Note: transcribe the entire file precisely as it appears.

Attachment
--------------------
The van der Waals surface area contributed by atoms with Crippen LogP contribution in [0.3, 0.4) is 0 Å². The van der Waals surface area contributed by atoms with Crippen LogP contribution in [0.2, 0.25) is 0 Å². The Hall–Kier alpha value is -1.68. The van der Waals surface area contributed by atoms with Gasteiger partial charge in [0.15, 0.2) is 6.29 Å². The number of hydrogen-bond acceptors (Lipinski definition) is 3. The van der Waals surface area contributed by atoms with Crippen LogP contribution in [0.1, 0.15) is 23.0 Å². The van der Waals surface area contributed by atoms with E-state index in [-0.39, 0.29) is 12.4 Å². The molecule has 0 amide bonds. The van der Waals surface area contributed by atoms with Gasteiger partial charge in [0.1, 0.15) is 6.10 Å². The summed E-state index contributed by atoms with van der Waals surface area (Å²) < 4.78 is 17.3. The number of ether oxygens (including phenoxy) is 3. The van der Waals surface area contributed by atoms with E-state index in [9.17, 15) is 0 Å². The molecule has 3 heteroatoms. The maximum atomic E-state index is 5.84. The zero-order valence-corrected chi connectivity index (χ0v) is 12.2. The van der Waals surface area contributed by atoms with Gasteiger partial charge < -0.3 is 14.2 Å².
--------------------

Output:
The van der Waals surface area contributed by atoms with Crippen LogP contribution in [0.3, 0.4) is 0 Å². The van der Waals surface area contributed by atoms with Crippen LogP contribution in [0.2, 0.25) is 0 Å². The Hall–Kier alpha value is -1.68. The van der Waals surface area contributed by atoms with Gasteiger partial charge in [0.15, 0.2) is 6.29 Å². The number of hydrogen-bond acceptors (Lipinski definition) is 3. The van der Waals surface area contributed by atoms with Crippen LogP contribution in [0.1, 0.15) is 23.0 Å². The van der Waals surface area contributed by atoms with E-state index in [-0.39, 0.29) is 12.4 Å². The molecule has 0 amide bonds. The van der Waals surface area contributed by atoms with Gasteiger partial charge in [0.1, 0.15) is 6.10 Å². The summed E-state index contributed by atoms with van der Waals surface area (Å²) < 4.78 is 17.3. The number of ether oxygens (including phenoxy) is 3. The van der Waals surface area contributed by atoms with E-state index in [9.17, 15) is 0 Å². The molecule has 3 heteroatoms. The maximum atomic E-state index is 5.84. The zero-order valence-corrected chi connectivity index (χ0v) is 12.2. The van der Waals surface area contributed by atoms with Gasteiger partial charge < -0.3 is 14.2 Å².